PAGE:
Ten teachers from an upstate New York school engaged in improper relationships with students over several decades, an exhaustive investigation found.
The last case of misconduct at the Nichols School in Buffalo took place more than 12 years ago, according to the 91-page report released Friday by the school. The investigation was sparked by Elizabeth Russ Mohr, who says she had a sexual relationship with a physics teacher starting when she was 17 and he was 48.
"The most shameful time of your life is painful to look at," Mohr, now 41, exclusively told the Buffalo News. "It affected the way I looked at myself. It affected the way I looked at authority figures. There was lasting damage. There were things I had to work on. It took me 10 years of therapy to get past it."
The investigation into the inappropriate teacher-student relationships was conducted by the Washington, D.C., law firm Crowell & Moring, the school said in a press release.
"We express sincere admiration and respect for the two alumnae who first contacted our school and for all of those who shared their painful experiences with Crowell," the school said. "On behalf of our school, we apologize to all victims of misconduct at Nichols, be it sexual or emotional."
Investigators conducted 110 interviews with 76 people, according to the school. The evidence against four of the 10 teachers "were clear and convincing," and they are identified by name in the report. The names of the other six teachers were not disclosed.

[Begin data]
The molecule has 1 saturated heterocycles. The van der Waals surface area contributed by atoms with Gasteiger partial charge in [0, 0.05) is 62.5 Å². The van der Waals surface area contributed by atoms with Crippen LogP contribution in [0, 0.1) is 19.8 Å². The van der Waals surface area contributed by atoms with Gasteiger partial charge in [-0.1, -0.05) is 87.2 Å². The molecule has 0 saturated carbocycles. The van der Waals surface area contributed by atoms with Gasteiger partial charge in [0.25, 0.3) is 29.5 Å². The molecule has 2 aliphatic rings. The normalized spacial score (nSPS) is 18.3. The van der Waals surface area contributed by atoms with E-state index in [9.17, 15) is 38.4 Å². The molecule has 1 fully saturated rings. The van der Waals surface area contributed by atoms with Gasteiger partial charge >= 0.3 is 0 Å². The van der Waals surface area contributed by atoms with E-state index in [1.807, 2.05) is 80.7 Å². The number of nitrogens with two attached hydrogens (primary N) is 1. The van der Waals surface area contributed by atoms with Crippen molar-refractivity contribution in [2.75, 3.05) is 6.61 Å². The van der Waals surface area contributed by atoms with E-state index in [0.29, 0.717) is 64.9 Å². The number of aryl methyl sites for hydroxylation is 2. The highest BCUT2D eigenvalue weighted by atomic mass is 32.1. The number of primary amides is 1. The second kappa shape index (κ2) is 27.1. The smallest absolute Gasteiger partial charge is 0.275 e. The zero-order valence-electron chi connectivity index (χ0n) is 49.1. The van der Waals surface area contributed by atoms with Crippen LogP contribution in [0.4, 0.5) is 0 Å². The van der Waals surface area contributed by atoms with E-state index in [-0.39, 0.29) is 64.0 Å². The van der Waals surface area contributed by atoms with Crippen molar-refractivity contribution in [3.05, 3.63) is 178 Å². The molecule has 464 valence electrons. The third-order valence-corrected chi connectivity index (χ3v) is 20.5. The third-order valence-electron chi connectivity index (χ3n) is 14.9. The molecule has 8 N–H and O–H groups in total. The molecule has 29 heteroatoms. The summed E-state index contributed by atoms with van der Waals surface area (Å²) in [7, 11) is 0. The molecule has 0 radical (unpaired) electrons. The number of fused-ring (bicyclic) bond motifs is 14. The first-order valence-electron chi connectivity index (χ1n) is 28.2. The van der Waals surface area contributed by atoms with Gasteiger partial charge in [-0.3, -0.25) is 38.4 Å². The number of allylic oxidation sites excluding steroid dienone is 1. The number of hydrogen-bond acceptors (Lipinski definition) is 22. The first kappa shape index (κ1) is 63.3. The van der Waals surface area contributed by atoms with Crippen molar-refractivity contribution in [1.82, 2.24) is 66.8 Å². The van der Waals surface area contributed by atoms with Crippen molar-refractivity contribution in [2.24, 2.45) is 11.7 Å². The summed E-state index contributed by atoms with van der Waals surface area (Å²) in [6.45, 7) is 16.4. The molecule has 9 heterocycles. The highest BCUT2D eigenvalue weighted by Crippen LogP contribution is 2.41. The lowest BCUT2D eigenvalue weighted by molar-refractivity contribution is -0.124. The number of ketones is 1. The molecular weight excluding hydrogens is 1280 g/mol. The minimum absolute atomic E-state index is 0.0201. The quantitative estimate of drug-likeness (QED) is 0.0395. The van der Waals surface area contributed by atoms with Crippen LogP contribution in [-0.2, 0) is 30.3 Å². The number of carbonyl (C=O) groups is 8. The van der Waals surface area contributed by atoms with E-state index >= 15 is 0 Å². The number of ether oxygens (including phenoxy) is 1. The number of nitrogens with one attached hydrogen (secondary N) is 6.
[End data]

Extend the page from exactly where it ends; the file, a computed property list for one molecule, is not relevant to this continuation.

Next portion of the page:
Arthur Budington, the teacher who had a relationship with Mohr, told the Buffalo News that "what I did was wrong for all the obvious reasons ... but I have never been a predator."
The report states that Budington had an inappropriate relationship with a second student, who was also 17. Officials had suspicions about him, and were planning to place him on probation at the time of his retirement, according to the report.
"I was a divorced teacher, very shy with women, who fell in love with a beautiful young student," the 72-year-old Budington told the newspaper. "Liza was the most brilliant, amazing person I have ever known, and I will always love her. I consider her a friend to this day."
"It was inappropriate, but using that word to describe it falls short for me," Mohr told the Buffalo News. "We’re talking about an immature teenage girl having a crush and an affair with her 48-year-old teacher, an educator who is supposed to set a good example for his students at a school that says it places character on a very high level. Ask yourself, if you had a daughter, would you want her in a class run by a teacher like that?"
Their relationship lasted for four years, according to the newspaper. It was "intense, emotionally charged, manipulative, and all-consuming," according to the investigative report.
Mohr, who is married and has three kids, decided to come forward last year after keeping the relationship secret. She wrote to the school, and Nichols hired the law firm to look into other possible cases of misconduct.
"This isn't just about one wayward 17-year-old having an affair with her teacher," Mohr told the Buffalo News.
"It’s not just about me. It is about power, and institutions, and the behavior of teachers and the behavior of administrators. What makes me the most angry about this whole thing is that I believe administrators were aware of what was happening, and they did nothing. They didn’t want the problem or the scandal to become public. Nichols has to do better. You cannot live in today’s world and choose not to talk about these things."